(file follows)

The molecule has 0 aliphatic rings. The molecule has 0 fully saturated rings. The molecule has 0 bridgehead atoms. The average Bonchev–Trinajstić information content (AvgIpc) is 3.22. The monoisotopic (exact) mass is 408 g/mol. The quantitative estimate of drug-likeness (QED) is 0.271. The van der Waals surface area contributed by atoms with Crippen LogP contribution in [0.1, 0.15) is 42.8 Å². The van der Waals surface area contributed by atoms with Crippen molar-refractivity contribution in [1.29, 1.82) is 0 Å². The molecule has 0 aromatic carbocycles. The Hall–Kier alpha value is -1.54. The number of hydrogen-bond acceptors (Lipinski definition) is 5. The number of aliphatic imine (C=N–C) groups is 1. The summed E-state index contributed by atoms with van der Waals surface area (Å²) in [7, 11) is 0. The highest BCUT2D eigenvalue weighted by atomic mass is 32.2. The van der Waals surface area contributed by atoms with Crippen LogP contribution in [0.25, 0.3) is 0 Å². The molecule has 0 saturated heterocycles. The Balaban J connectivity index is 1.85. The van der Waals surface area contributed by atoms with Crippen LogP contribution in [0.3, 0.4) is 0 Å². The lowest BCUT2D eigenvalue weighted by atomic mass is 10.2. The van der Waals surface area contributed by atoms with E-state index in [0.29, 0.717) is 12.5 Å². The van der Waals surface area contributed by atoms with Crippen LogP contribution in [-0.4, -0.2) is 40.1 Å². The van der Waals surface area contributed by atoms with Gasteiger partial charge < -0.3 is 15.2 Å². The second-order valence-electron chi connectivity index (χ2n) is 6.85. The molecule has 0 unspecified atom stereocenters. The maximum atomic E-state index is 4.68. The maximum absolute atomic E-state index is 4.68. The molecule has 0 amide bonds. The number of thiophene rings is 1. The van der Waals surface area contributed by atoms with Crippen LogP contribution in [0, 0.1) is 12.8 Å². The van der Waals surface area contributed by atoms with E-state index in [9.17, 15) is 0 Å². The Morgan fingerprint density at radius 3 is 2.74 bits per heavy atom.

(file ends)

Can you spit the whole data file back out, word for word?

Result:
The molecule has 0 aliphatic rings. The molecule has 0 fully saturated rings. The molecule has 0 bridgehead atoms. The average Bonchev–Trinajstić information content (AvgIpc) is 3.22. The monoisotopic (exact) mass is 408 g/mol. The quantitative estimate of drug-likeness (QED) is 0.271. The van der Waals surface area contributed by atoms with Crippen LogP contribution in [0.1, 0.15) is 42.8 Å². The van der Waals surface area contributed by atoms with Crippen molar-refractivity contribution in [1.29, 1.82) is 0 Å². The molecule has 0 aromatic carbocycles. The Hall–Kier alpha value is -1.54. The number of hydrogen-bond acceptors (Lipinski definition) is 5. The number of aliphatic imine (C=N–C) groups is 1. The summed E-state index contributed by atoms with van der Waals surface area (Å²) in [7, 11) is 0. The highest BCUT2D eigenvalue weighted by atomic mass is 32.2. The van der Waals surface area contributed by atoms with Crippen LogP contribution in [0.25, 0.3) is 0 Å². The molecule has 0 saturated heterocycles. The Balaban J connectivity index is 1.85. The van der Waals surface area contributed by atoms with Crippen LogP contribution in [0.3, 0.4) is 0 Å². The lowest BCUT2D eigenvalue weighted by atomic mass is 10.2. The van der Waals surface area contributed by atoms with E-state index in [0.29, 0.717) is 12.5 Å². The van der Waals surface area contributed by atoms with Crippen LogP contribution in [-0.4, -0.2) is 40.1 Å². The van der Waals surface area contributed by atoms with Gasteiger partial charge < -0.3 is 15.2 Å². The second-order valence-electron chi connectivity index (χ2n) is 6.85. The molecule has 0 unspecified atom stereocenters. The maximum atomic E-state index is 4.68. The maximum absolute atomic E-state index is 4.68. The molecule has 0 amide bonds. The number of thiophene rings is 1. The van der Waals surface area contributed by atoms with Crippen LogP contribution in [0, 0.1) is 12.8 Å². The van der Waals surface area contributed by atoms with E-state index in [9.17, 15) is 0 Å². The Morgan fingerprint density at radius 3 is 2.74 bits per heavy atom.